Front-Line Workers

Aggression Towards Nurses Increase as COVID-19 Tensions Boil

Crowded ER's, long wait times, COVID-19 protocol fatigue are all contributing factors to frustrations leading to more reported aggressions towards hospital staff

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Overwhelmed is how nurses describe their jobs right now during this fourth COVID-19 surge.

It's not just from an overload in cases, as nurses say they're overwhelmed by increased aggression from patients.

"We are doing our best to keep our head above water and our patients' heads above water," said Clinical Assistant Professor at University of Texas at Tyler's Barbara Chapman.

Chapman is also a member of the Texas Nurses Association COVID-19 Task Force Member.

Chapman says the job has become increasingly difficult as aggressions towards nurses increase.

Patients who are frustrated with long wait times to get a hospital or clinic room or annoyed by COVID-19 protocols, like wearing a mask, are taking it out on front-line workers, who are currently short-staffed.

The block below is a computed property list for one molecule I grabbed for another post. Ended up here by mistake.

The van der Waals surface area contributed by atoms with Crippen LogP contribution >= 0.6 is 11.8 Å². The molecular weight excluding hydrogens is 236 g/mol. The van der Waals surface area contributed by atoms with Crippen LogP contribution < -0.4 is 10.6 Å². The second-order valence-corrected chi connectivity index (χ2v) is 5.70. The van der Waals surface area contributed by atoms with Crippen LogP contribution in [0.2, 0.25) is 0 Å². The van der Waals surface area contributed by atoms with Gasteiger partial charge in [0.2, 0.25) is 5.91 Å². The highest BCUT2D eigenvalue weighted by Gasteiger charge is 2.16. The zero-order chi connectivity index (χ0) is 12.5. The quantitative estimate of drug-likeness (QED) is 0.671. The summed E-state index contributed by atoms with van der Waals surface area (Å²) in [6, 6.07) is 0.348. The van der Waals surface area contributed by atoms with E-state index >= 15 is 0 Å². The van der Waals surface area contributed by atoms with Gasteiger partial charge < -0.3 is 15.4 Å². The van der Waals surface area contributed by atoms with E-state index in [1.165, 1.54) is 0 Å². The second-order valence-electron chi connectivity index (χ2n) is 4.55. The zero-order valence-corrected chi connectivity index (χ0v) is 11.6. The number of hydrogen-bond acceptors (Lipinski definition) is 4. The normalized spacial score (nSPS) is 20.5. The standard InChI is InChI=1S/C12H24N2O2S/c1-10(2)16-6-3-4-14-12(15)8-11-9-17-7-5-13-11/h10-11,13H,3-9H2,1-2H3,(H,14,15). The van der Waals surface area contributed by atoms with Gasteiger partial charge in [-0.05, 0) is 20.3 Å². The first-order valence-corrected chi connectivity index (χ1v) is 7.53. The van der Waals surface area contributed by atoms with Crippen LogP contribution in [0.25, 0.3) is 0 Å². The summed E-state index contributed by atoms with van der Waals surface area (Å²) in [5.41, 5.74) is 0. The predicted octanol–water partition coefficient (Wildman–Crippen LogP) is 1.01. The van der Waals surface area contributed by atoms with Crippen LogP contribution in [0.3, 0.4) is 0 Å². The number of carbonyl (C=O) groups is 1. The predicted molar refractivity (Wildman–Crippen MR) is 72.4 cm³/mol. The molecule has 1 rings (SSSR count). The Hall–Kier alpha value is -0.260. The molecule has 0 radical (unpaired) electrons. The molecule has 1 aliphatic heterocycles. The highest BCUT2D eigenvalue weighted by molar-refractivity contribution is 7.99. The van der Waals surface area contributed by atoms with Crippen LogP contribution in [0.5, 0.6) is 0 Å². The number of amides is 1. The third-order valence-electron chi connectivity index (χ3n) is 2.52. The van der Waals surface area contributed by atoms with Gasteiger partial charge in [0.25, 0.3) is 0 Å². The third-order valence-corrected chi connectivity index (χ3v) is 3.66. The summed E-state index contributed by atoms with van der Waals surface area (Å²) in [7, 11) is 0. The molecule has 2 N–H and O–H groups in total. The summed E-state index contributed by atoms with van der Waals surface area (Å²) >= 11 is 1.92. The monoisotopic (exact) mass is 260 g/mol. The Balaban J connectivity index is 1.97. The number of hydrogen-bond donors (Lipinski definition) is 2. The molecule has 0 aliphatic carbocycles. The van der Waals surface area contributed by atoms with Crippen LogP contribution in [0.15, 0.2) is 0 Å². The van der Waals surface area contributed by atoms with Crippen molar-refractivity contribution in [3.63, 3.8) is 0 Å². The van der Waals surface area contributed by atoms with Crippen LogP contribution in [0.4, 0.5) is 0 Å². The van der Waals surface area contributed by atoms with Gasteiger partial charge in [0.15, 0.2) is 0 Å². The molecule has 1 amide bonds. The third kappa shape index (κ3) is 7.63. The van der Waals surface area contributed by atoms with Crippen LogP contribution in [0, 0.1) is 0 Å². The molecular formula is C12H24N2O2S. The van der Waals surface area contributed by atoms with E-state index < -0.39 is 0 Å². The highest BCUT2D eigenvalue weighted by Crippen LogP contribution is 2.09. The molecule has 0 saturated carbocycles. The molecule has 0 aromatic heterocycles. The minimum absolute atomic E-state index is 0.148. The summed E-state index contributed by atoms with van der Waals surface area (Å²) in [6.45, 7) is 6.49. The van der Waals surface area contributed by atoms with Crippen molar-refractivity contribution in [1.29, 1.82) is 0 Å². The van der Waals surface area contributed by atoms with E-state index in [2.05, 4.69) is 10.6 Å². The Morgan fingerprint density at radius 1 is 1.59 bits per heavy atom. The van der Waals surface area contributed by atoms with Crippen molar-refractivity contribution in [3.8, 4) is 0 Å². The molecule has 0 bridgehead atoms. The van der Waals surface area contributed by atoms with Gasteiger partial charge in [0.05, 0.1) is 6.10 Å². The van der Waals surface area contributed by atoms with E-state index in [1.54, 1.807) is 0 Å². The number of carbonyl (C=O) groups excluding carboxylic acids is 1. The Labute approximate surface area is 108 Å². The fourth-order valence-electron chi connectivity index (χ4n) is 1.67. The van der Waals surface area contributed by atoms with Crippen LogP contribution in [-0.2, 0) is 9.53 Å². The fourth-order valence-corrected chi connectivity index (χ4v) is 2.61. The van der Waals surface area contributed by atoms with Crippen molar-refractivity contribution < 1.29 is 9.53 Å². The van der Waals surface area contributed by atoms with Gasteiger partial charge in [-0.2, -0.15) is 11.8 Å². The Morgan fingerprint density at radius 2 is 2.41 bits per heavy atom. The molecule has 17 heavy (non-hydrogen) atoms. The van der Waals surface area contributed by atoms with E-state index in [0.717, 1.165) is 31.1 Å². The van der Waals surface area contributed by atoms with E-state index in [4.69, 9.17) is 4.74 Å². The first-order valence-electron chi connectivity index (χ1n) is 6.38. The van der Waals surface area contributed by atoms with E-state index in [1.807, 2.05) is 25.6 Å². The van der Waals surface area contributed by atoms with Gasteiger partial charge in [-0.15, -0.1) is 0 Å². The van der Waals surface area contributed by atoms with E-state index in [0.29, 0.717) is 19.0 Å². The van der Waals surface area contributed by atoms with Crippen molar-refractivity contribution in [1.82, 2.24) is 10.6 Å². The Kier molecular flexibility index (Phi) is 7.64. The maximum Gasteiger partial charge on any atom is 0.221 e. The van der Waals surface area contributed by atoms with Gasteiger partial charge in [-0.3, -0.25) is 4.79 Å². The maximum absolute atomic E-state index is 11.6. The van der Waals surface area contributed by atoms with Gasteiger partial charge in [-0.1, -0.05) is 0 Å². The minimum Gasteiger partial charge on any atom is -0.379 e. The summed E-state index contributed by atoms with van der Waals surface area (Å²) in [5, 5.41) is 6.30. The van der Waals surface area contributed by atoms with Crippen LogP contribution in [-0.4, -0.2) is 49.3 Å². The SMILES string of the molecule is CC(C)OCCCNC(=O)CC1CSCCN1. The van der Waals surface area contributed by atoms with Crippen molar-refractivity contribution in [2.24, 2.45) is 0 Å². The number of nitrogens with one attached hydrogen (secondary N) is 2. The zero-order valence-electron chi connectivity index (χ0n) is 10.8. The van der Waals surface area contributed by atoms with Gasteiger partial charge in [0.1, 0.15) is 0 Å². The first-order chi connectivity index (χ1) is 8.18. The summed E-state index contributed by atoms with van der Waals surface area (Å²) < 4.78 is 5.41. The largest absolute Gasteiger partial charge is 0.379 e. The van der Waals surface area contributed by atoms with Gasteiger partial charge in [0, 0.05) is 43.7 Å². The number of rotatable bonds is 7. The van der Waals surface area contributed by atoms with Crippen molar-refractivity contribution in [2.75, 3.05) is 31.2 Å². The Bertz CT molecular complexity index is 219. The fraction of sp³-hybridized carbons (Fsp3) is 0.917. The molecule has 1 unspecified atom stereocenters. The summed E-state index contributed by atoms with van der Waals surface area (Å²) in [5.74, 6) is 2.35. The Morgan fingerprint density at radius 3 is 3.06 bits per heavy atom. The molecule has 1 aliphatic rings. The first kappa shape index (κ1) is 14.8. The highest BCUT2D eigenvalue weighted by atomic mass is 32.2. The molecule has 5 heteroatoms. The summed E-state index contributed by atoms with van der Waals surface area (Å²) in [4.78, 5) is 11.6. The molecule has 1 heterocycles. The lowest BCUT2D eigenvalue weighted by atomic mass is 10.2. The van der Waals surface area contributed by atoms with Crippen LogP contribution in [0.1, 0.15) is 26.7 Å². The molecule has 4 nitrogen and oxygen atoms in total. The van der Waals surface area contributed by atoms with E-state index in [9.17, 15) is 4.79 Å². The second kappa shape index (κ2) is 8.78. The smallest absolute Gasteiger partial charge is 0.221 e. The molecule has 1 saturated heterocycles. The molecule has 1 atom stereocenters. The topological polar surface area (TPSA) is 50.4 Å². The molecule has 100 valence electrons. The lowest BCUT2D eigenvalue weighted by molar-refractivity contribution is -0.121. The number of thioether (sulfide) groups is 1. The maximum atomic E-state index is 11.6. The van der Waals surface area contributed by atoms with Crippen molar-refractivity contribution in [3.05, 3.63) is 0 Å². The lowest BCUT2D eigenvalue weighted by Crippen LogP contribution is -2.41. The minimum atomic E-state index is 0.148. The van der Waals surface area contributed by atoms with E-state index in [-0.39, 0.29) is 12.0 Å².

"Nurses have often had outbreaks from patients where they appear to be violent or hostile for different reasons when they come into the hospital but this is different," said Chapman.

Nurses are reporting more verbal and physical attacks, as well as attacks online when posting about their job, or about vaccines or even CDC guidance.

The Texas Nurses Association offers a list of resources for nurses but the UT Tyler Health Sciences Center is about to become one of the first universities to offer free virtual visits with its trained mental health professionals to North Texas healthcare workers on the brink of burnout.

It's an expansion of the school's program originally launched to help overwhelmed teachers.

"This is a good place for healthcare workers or educators to come and just be able to talk and it's free," said Chapman.

The Texas Department of State Health Services doesn't regularly track incidents of aggression against hospital staff.

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